We see the survival instincts of Tess, the fortitude of Ellie, and the spirit that makes The Last of Us such a beloved game. So, no—I am not worried about the tone of the next instalment of this series, because from what has been released so far, I can see what makes The Last of Us unique: the fight all people have—no matter their gender, age, race, or sexuality—to keep their humanity and stay alive in an incredibly violent world.

Keep an eye out for the new Last of Us game coming out in 2019!

The 10 Female Artists You Should Be Listening To

There may be a few successful women in music at the moment, but there still aren’t enough. And, let’s be honest, some of them suck anyway.

Here’s a list, in no particular order, of ten female artists and female-fronted bands you may not know, but you should definitely listen to. Oh, and they are all proud feminists and/or members of the LGBTQ+ community too, which we’re always here for.

King Princess

King Princess, born Mikaela Straus, is a 19 year old singer-songwriter from New York, who’s signed to Mark Ronson’s label. She’s smart, funny and incredibly talented. She’s also in the longlist for the BBC Sound of 2019 award (previously won by artists such as Adele and Sam Smith), so you may want to check her out before she takes over the world. Listen to 1950, which is probably her most popular song – Harry Styles even tweeted the lyrics to it!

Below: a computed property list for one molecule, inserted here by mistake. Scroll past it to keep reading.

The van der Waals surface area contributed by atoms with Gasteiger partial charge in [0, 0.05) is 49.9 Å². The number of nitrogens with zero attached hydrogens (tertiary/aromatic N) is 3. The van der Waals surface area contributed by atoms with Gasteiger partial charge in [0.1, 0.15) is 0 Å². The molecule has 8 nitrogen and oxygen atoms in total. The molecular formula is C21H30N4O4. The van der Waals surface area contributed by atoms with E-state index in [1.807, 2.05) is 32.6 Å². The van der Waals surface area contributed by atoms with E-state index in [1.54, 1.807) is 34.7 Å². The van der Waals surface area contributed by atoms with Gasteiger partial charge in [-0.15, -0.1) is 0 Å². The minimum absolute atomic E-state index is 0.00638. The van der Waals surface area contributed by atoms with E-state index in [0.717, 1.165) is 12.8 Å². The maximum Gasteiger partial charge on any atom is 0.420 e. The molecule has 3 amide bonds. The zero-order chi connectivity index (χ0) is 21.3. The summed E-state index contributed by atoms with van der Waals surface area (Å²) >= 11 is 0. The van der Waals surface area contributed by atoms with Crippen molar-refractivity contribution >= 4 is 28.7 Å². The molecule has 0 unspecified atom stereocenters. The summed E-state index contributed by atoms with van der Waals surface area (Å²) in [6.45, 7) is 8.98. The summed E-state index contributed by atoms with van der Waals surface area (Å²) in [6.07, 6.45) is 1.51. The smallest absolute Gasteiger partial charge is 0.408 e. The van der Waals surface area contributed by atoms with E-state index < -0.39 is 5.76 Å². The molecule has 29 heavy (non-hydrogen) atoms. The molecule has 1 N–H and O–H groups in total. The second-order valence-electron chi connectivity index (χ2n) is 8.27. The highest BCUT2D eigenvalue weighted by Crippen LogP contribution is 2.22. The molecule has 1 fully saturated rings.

Billie Eilish

Even if you don’t know Billie Eilish, you know Billie Eilish. The 16 year old (yes, 16) has the voice of an angel, and sells out venues in minutes. She is loved by big stars, such as Ellie Goulding and Julia Roberts, and hopefully will be loved by you too: listen to her latest single when the party’s over, but be careful, the video might freak you out a little.

Greentea Peng

She’s just so awesome. As you can guess from her name, Greentea Peng is a London girl. She has a beautiful jazzy voice, and looks too cool to be real. If you’re into chill music (or are a stoner), she’s the girl for you. Check out Moonchild, and if you’re not into trippy music videos, just focus on her voice.

Kim Petras

Kim Petras is the pop princess we all need. Although she is mostly known for being transgender and having transitioned at a young age, she makes some pretty great music too. Make your Y2K music video dreams come true and check out I Don’t Want It All.

PVRIS

PVRIS (resist the urge to call them puh-vuh-ris – it’s pronounced Paris) are a female-fronted rock band from Massachusetts. Their sound is unique and lead singer Lynn Gunn has an incredibly powerful voice, which sounds exactly the same when she sings live. Listen to White Noise and keep an eye out for them if you’re planning on going to Reading or Leeds Festival!

Willow Smith

You obviously all know Willow Smith. But, forgetting Whip My Hair, did you know she makes good music? She doesn’t release enough of her own, but is featured in a few of her brother’s songs. If you want a taste of what she sounds like, listen to Jimi, you will be pleasantly surprised.

Rico Nasty